The GCSE examiner's lot is not a happy one. In recent years, summers have tended to fall into a familiar pattern: weeks of preparation and marking followed by interminable, sweaty meetings in which grade boundaries are set. After many hours, agreement is reached and - usually - everybody goes home happy. Then the results come out. And suddenly it seems everyone else in the country thinks the examiners have yet again got it wrong.
The latest evidence from the Qualifications and Curriculum Authority is unlikely to make this year's exercise any more comfortable. Figures released in answer to a parliamentary question show a drop over several years in the marks required to gain certain grades.
Nor is this pattern confined to one subject. The figures cover the higher tiers of both maths and English, and show similar pictures for both the A grade and the C grade. In all cases, the marks required in 2002 were lower than for 1997 - though the drop varied from eight percentage points for grade A maths to 19 points for grade C English.
So is this proof of what many have suspected for years - that GCSE standards have been allowed to slip over time? Or is there some other, more complex explanation for what has happened?
Anne Barnes, a senior examiner in English for more than 15 years, believes there is. She believes standards have in fact risen - that is to say, GCSE candidates have been getting stronger, and that has led to greater numbers getting higher grades.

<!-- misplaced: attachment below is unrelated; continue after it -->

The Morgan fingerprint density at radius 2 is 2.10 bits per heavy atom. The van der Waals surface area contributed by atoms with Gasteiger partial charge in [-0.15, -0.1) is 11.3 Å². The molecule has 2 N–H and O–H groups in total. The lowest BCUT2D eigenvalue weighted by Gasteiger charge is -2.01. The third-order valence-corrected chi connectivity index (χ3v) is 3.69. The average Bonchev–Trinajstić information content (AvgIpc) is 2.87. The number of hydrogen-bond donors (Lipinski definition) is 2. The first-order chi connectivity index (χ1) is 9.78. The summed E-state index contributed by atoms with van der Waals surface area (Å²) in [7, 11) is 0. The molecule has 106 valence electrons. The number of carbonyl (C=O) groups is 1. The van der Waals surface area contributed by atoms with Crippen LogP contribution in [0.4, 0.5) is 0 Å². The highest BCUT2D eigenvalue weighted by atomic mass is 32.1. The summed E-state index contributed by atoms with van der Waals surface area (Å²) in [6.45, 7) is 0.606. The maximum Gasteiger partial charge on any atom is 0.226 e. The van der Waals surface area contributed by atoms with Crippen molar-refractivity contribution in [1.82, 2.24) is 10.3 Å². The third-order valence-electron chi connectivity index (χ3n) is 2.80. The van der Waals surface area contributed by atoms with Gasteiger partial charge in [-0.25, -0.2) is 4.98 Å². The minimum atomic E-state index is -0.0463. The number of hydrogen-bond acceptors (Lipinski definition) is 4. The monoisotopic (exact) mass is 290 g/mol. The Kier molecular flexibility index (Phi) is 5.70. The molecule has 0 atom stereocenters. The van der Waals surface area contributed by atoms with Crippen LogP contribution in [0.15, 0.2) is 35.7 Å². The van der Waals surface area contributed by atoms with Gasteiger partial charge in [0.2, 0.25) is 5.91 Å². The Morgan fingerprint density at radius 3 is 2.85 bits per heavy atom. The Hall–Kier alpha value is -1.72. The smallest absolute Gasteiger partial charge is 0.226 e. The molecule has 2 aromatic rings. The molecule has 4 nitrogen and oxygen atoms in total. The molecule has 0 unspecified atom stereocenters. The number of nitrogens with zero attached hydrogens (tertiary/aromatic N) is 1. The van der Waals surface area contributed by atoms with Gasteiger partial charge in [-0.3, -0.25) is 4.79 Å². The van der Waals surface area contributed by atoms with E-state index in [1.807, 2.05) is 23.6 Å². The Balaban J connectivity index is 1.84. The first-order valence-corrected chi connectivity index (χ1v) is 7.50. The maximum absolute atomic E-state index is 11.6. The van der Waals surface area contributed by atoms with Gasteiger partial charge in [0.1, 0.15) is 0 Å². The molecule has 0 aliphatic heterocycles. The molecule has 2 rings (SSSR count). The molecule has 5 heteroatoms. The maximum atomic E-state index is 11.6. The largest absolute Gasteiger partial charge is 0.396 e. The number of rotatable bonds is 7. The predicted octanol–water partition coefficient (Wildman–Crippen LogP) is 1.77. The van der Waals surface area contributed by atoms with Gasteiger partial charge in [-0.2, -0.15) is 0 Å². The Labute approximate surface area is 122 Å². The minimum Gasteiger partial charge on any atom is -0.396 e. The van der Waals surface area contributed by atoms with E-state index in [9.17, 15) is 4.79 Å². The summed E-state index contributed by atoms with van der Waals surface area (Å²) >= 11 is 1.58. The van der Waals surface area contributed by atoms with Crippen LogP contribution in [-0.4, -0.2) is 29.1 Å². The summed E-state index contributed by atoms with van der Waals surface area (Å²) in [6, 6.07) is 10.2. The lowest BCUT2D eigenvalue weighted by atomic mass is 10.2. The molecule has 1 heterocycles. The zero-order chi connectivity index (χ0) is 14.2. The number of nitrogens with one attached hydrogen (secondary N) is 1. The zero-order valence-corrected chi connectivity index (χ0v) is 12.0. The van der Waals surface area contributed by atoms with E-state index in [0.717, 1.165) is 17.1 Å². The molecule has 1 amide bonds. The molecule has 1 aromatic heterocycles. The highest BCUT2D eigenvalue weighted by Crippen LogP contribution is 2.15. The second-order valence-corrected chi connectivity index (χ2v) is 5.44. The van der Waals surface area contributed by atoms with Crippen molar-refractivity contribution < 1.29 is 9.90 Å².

"The awarding of grades is a very complex business," she says. "At the meeting we read between 12 and 20 scripts for each grade on each paper. We look at scripts from last year and we look at statistics. It isn't something people do off the top of their heads. Before Christmas we had a meeting which started at 9.30 am and went on until 8pm.
"I think the process is both rigorous and effective. I am totally confident that the process is as good as it could possibly be."
She thinks there could be an innocent explanation for the drop in the actual marks required to achieve particular grades. When a syllabus has been in place for a few years, she says, the mark schemes might start to become more rigorous. So students might tend to get lower raw scores, and the mark required for an A grade, for example, would have to drop in order to be fair to them.
There is some evidence to corroborate her view. In 2004, when new syllabuses were examined for the first time, there was a significant rise in the marks required - indicating that students might have found the new papers easier. But conversely, there was no such rise when the last new syllabus was introduced in 1998.
There is some independent evidence, too, suggesting the GCSE exams might have become easier during the late 1990s. For more than a decade now, Durham university's curriculum, evaluation and management centre has been setting its own tests in maths and vocabulary for Year 10 and 11 students.
About 1,300 schools now use these tests as a baseline from which to calculate students' progress or value-added. And a study by the centre's director of secondary projects, Dr Robert Coe, suggested it was indeed becoming easier for pupils of the same ability to get higher grades.